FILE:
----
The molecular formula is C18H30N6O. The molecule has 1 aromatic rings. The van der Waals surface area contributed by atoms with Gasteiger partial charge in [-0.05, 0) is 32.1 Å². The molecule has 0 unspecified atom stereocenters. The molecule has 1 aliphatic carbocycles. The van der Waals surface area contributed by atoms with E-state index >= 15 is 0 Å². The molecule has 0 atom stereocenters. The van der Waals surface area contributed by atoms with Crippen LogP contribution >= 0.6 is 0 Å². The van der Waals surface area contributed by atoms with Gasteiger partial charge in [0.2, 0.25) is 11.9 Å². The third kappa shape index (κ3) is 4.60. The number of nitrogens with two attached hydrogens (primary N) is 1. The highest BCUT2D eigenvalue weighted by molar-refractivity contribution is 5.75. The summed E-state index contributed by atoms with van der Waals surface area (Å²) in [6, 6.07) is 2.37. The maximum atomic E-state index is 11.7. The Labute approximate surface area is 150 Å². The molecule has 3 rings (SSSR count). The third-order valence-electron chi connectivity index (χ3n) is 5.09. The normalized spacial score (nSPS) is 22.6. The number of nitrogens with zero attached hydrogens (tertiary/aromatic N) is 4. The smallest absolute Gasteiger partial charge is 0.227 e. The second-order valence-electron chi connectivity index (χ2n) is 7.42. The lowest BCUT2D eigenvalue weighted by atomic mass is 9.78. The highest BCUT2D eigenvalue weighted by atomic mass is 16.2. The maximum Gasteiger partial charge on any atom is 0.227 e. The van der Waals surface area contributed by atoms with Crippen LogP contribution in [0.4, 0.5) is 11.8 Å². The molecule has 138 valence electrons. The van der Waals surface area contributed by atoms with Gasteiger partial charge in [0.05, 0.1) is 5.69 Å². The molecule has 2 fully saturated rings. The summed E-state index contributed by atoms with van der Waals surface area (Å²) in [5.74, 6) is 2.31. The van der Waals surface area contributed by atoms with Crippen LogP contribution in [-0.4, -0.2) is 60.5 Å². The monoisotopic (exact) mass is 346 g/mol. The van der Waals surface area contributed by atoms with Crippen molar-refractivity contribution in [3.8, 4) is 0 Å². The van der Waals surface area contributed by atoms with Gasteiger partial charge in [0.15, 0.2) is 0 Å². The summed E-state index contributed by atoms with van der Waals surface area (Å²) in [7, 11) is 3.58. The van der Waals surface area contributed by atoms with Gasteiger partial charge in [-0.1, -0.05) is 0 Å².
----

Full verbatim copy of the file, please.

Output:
The molecular formula is C18H30N6O. The molecule has 1 aromatic rings. The van der Waals surface area contributed by atoms with Gasteiger partial charge in [-0.05, 0) is 32.1 Å². The molecule has 0 unspecified atom stereocenters. The molecule has 1 aliphatic carbocycles. The van der Waals surface area contributed by atoms with E-state index >= 15 is 0 Å². The molecule has 0 atom stereocenters. The van der Waals surface area contributed by atoms with Crippen LogP contribution >= 0.6 is 0 Å². The van der Waals surface area contributed by atoms with Gasteiger partial charge in [0.2, 0.25) is 11.9 Å². The third kappa shape index (κ3) is 4.60. The number of nitrogens with two attached hydrogens (primary N) is 1. The highest BCUT2D eigenvalue weighted by molar-refractivity contribution is 5.75. The summed E-state index contributed by atoms with van der Waals surface area (Å²) in [6, 6.07) is 2.37. The maximum atomic E-state index is 11.7. The Labute approximate surface area is 150 Å². The molecule has 3 rings (SSSR count). The third-order valence-electron chi connectivity index (χ3n) is 5.09. The normalized spacial score (nSPS) is 22.6. The number of nitrogens with zero attached hydrogens (tertiary/aromatic N) is 4. The smallest absolute Gasteiger partial charge is 0.227 e. The second-order valence-electron chi connectivity index (χ2n) is 7.42. The lowest BCUT2D eigenvalue weighted by atomic mass is 9.78. The highest BCUT2D eigenvalue weighted by atomic mass is 16.2. The maximum Gasteiger partial charge on any atom is 0.227 e. The van der Waals surface area contributed by atoms with Crippen LogP contribution in [0.4, 0.5) is 11.8 Å². The molecule has 138 valence electrons. The van der Waals surface area contributed by atoms with Gasteiger partial charge in [0.05, 0.1) is 5.69 Å². The molecule has 2 fully saturated rings. The summed E-state index contributed by atoms with van der Waals surface area (Å²) in [5.74, 6) is 2.31. The van der Waals surface area contributed by atoms with Crippen LogP contribution in [-0.4, -0.2) is 60.5 Å². The monoisotopic (exact) mass is 346 g/mol. The van der Waals surface area contributed by atoms with Crippen molar-refractivity contribution in [3.8, 4) is 0 Å². The van der Waals surface area contributed by atoms with Gasteiger partial charge in [0.15, 0.2) is 0 Å². The summed E-state index contributed by atoms with van der Waals surface area (Å²) in [7, 11) is 3.58. The van der Waals surface area contributed by atoms with Gasteiger partial charge in [-0.1, -0.05) is 0 Å².